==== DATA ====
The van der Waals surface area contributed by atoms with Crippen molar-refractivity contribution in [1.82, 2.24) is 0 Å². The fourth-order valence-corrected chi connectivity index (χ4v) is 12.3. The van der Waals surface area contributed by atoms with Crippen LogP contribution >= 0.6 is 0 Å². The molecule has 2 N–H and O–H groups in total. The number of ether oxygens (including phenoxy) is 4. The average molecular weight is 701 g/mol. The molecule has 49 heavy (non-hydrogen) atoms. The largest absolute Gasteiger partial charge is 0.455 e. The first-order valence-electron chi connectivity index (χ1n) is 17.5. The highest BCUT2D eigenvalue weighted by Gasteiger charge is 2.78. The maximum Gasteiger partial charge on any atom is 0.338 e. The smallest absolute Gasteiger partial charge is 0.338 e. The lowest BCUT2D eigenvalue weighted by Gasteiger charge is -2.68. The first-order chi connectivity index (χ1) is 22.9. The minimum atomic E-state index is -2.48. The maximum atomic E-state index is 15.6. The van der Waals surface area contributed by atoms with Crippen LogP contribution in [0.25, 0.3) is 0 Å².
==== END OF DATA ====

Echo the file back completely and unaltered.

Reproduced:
The van der Waals surface area contributed by atoms with Crippen molar-refractivity contribution in [1.82, 2.24) is 0 Å². The fourth-order valence-corrected chi connectivity index (χ4v) is 12.3. The van der Waals surface area contributed by atoms with Crippen LogP contribution >= 0.6 is 0 Å². The molecule has 2 N–H and O–H groups in total. The number of ether oxygens (including phenoxy) is 4. The average molecular weight is 701 g/mol. The molecule has 49 heavy (non-hydrogen) atoms. The largest absolute Gasteiger partial charge is 0.455 e. The first-order valence-electron chi connectivity index (χ1n) is 17.5. The highest BCUT2D eigenvalue weighted by Gasteiger charge is 2.78. The maximum Gasteiger partial charge on any atom is 0.338 e. The smallest absolute Gasteiger partial charge is 0.338 e. The lowest BCUT2D eigenvalue weighted by Gasteiger charge is -2.68. The first-order chi connectivity index (χ1) is 22.9. The minimum atomic E-state index is -2.48. The maximum atomic E-state index is 15.6. The van der Waals surface area contributed by atoms with Crippen LogP contribution in [0.25, 0.3) is 0 Å².